Friday, 14 May 2010

More from Drumboe

One of the quirks of Drumboe is what I call 'double planting' or 'underplanting'. The predominant tree is Beech, which casts a decent shade of its own. But some of the footpaths have young Birch planted along their length, leading to parts of the walk that are twice-shaded, first by the tall (200 year-old) Beech, and then by the underplanted Birch. These dark and damp areas are excellent for insect life.

This is another Tachinid. I think it looks quite menacing with those bristles and long legs. I suppose if you're a caterpillar, then it IS menacing:

The darker areas are also home to Wood Speedwell, which I think is one of the more delicate woodland plants with its apple-green leaves and pale flowers:

I spotted this little (12mm) mining bee on Dandelion. These are quite numerous in the right location. No id yet, but the good and great are working on it.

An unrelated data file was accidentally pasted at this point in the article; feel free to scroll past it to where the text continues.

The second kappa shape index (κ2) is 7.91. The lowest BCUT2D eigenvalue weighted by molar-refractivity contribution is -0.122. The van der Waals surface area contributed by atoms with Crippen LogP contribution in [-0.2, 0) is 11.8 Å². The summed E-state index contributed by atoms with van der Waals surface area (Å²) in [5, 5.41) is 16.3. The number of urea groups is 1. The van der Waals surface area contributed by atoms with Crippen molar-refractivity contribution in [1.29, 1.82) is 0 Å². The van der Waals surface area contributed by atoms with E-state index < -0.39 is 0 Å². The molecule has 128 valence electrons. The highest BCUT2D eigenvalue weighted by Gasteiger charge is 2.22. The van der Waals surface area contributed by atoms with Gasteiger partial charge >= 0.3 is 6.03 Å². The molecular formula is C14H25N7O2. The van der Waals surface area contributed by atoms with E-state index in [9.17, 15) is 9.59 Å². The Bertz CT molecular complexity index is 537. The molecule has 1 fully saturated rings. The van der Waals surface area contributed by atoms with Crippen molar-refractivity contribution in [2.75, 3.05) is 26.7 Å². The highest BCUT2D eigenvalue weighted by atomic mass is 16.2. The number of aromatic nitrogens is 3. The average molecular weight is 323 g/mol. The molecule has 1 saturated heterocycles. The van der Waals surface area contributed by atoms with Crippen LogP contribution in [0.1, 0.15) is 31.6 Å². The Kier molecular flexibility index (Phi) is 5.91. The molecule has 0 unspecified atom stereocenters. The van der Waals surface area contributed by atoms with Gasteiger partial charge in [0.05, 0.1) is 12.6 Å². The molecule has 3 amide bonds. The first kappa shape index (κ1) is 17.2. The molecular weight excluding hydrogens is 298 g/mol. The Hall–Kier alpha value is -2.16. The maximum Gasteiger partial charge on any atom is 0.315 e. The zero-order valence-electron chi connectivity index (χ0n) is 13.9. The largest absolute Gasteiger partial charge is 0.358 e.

Drumboe has vast swathes of Bluebells under the Beeches. No white ones yet:

A hoverfly which can be found in very large numbers: Syrphus ribesii, female, basking in a little clearing.

And in the same clearing, the wonderful Hawthorn Shieldbug - Acanthosoma haemorrhoidale - (which I have never found near hawthorn):

Then something I have never seen before: it unfolded and opened its wings before flying off noisily into the dark part of the wood.


Gill said...

Fantastic set of photos, as ever - especially that shiled bug taking off.

I always think wood speedwell looks poorly with those yellowish leaves! But the flowers are attractive. I'm seeing quite a few small bees on flowers too - no idea if they are mining bees or not.

Fantastic shot of the hoverfly - I'm still not very good on their id's but I guess the yellow legs are important here?

Stuart said...

Small bees will generally be mining bees, although some might be mason bees.....check your mortar for holes. They'll be solitary bees, anyway.

Yes....(Syrphus) female rear legs all yellow = S. ribesii (as long as the eyes lack hair. Hairy eyes = S. torvus).